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"Bastions are a visceral alternative/hardcore band hailing from the most northern point of Wales.
With three self released E.P.'s under their collective belts, Bastions sharpened their teeth with their 7" "Island Living" (Tangled Talk/Holy Roar). Released in August 2010, "Island Living" was a dark and brooding affair that showed a raw honesty that few bands hold. Recorded by Ben Phillips (Lightship95), the E.P. explored a wide range of sonic territories in just under 10 minutes, and offered an alluring glimpse into what the future would hold.
After over a year of relentless touring and writing, Bastions are back with their debut album, "Hospital Corners".
Recorded by friend and fellow member of a touring band, Lewis Johns; their forthcoming debut jumps headfirst to into the void. A record that sheds light on the darkest recesses of the human psyche: Surrendering one's faculties over to hospitalisation, sinking into disrepair, panic and anxiety and succumbing to dark vices. Heavily influenced by vocalist and lyricist Jamie Burne's experiences as a support worker and research psychologist, "Hospital Corners" covers a wide scope, but holds a simple recurring theme; failing oneself.
Possessed with an unrelenting tension throughout, and balancing the aching heaviness and unorthodox melodies that they're becoming renowned for, Bastions have created a haunting, unsettling debut. From the unassuming opening of "Augury", to the dynamic closer, "Dark Father", the record will surely cast a shadow over much of the close mindedness and "playing it safe" that exists within much of contemporary heavy music."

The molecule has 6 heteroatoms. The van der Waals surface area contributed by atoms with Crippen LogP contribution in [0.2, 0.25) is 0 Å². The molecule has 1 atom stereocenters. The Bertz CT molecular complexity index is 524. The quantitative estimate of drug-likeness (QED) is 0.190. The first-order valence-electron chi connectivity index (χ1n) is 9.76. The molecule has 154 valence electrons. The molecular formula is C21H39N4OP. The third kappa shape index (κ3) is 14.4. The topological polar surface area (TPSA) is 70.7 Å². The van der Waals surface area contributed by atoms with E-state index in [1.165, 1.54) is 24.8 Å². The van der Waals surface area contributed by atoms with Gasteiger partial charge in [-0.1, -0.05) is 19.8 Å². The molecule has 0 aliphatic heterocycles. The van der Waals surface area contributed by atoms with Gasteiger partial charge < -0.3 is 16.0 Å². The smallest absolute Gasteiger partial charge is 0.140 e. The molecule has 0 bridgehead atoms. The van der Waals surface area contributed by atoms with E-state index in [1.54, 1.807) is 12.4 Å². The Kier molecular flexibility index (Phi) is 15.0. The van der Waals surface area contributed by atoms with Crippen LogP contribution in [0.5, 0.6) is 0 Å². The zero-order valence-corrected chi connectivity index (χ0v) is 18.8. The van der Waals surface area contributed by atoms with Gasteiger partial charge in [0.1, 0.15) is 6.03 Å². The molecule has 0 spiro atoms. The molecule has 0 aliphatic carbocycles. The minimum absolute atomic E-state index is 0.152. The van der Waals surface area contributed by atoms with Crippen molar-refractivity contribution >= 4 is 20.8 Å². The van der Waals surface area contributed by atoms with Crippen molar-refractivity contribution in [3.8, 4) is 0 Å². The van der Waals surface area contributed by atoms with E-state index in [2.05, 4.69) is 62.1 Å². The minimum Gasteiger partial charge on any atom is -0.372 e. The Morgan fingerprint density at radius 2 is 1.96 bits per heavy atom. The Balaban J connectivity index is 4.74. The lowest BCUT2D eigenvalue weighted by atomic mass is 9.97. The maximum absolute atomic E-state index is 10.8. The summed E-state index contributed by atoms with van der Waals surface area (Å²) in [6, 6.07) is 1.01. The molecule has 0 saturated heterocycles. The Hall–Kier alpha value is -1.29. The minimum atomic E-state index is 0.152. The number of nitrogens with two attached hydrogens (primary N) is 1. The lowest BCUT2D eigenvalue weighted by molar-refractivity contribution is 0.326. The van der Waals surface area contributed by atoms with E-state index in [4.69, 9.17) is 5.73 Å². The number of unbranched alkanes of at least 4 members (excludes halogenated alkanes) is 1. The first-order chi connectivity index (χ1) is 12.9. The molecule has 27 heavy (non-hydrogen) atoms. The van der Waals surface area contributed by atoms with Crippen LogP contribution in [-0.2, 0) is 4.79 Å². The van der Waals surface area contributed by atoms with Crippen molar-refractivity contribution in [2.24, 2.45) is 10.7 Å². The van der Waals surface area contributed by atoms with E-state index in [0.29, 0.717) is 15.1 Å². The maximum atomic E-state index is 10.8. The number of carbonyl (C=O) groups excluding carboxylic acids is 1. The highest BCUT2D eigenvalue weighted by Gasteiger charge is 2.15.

Bastions released on the 3rd of July 2012 their video for Augury opening track to Hospital Corners and a bit of a fans favourite.
Welsh Quartet Deliver Hauntingly Brilliant Debut
Having released three EPs of solid but workmanlike hardcore, Bastions' full length debut finds inspirations and material focussed to perfection. Hospital Corners is no contrived, angsty title, its inspiration - as with the 29 minutes of ferocity contained within - informed by vocalist Jamie Burne's experiences as a research psychologist. Indeed, the introductory double trauma of Augury and Vistant in turn evoke the navigation of eerie hospital corridors and the sudden violent outpourings from the recesses of troubled minds. Lofty cerebral concepts are nothing if there isn't music to hook you, but with brimming fury and dark unorthodox melodies in tow, Bastions have no rouble there.
Big Cheese 4/5
Impressively expansive debut from
North Wales based hardcore upstarts.
While the South Wales hardcore scene
may be one of the most fertile in the UK.,
Anglesey's Bastions are here to prove
that North Wales has something to offer
too. It's perhaps their relative isolation
that has helped to make 'Hospital
Corners' such a distinctive debut. Equal
parts expansive sonic experimentation
and coruscating metal rage, numbers
like 'Warmth Of the World' and 'Onset'
bring to mind mid-period Poison The
Well, and Gallows in places, but more
importantly demonstrate a young band
that's already developed an impressive
identity of its own and mark them as a
newly ignited bright light.
Thrash Hits 5.5/6